WASHINGTON -- A.R. Gurney's "Love Letters," currently at the National Theatre, is exactly what the title says: a collection of love letters.
Describing it as an epistolary drama would probably be going too far. The playwright's instructions require two actors to sit side by side at a table and read -- not memorize -- 50 years of correspondence.
Devotees of the dying art of letter-writing will probably be drawn to it as if it were a shrine. And well they should since this is glorious writing. Not only are these wonderful letters, they also tell a heartfelt story about two people of opposite temperaments who share a profound, but ultimately untenable relationship.
But the story isn't the only reason to see "Love Letters" -- or at least it wasn't prior to this national tour. The show became a phenomenon in New York due to the impressive list of actors who performed it on a rotating, or even one-time only, basis -- a situation made possible by the minimal need for rehearsal.
On tour, of course, it is impractical to switch casts every night; instead, various pairs of actors are performing it around the country. The National Theatre has drawn Colleen Dewhurst and E.G. Marshall, who are appearing through Nov. 11, under the direction of John Tillinger. After that, the theater hopes to bring in as many as four different teams of actors doing one-week stands.
In the meantime, the unusual nature of the show, combined with the fact that Miss Dewhurst is a much livelier reader than Mr. Marshall, suggest that this presentation will appeal to a specialized audience.
Miss Dewhurst plays -- or more accurately, reads the letters of -- Melissa Gardner, the rebellious, artistic daughter of wealthy, divorced parents. Melissa is no more than 8 in her first letter, and Miss Dewhurst imbues her with a spunky, naughty spirit. She then takes us convincingly through Melissa's painful growing up, conveyed solely by the altered inflections in her voice.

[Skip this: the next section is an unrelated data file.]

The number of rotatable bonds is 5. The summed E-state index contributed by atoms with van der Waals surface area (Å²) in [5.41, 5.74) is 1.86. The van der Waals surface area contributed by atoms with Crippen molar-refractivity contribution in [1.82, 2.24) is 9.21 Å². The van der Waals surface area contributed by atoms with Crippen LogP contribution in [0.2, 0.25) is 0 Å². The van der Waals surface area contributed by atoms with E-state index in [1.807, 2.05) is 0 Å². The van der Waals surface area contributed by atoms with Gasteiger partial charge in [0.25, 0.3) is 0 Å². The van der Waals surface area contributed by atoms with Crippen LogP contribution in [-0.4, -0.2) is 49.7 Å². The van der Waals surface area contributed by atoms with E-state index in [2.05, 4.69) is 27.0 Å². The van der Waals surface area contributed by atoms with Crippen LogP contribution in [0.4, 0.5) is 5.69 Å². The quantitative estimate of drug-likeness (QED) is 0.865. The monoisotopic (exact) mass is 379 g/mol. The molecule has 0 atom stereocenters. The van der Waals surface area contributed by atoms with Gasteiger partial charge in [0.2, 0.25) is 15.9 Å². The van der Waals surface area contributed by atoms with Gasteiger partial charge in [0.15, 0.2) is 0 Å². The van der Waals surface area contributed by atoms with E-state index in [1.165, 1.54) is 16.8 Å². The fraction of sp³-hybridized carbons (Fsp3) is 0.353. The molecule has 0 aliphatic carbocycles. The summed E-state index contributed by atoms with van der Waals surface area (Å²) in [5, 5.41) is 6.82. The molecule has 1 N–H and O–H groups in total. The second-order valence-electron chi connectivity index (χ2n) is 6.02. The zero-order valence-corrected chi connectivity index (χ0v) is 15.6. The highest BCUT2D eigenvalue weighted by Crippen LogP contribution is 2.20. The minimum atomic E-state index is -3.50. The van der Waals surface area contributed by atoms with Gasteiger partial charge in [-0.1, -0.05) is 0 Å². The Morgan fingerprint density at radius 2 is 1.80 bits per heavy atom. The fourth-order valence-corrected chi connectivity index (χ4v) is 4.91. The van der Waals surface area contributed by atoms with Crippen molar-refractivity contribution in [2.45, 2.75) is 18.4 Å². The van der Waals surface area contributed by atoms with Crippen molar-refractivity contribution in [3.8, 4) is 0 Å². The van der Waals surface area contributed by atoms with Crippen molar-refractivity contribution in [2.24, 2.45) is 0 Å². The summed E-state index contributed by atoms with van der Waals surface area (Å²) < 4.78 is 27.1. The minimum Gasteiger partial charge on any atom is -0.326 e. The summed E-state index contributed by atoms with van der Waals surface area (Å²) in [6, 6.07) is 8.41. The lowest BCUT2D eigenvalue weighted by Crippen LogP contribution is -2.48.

Mr. Marshall has the stodgier task of portraying Andrew Makepeace Ladd III, the well-behaved, dutiful scion of a less well-to-do, but equally social family. Admittedly, there is less to work with here, particularly since Andrew uses letters to disguise -- or avoid -- his feelings. Still, Mr. Marshall registers few changes in his character; not until Andrew achieves adulthood does he truly seem to fit the part.
One difficulty here may be that the playwright didn't intend actors to play these parts for sustained periods of time. The spontaneity that comes from reading, instead of memorizing, must be tricky to sustain without such basic acting tools as interaction between characters or being allowed to move on stage.
The result is unquestionably a curiosity, but "Love Letters" is a marvelous valentine to writing itself. And it would be a treat to see a more evenly balanced pair of actors.
"Love Letters" continues at the National Theatre through Nov. 11. For more information call (202) 628-6161.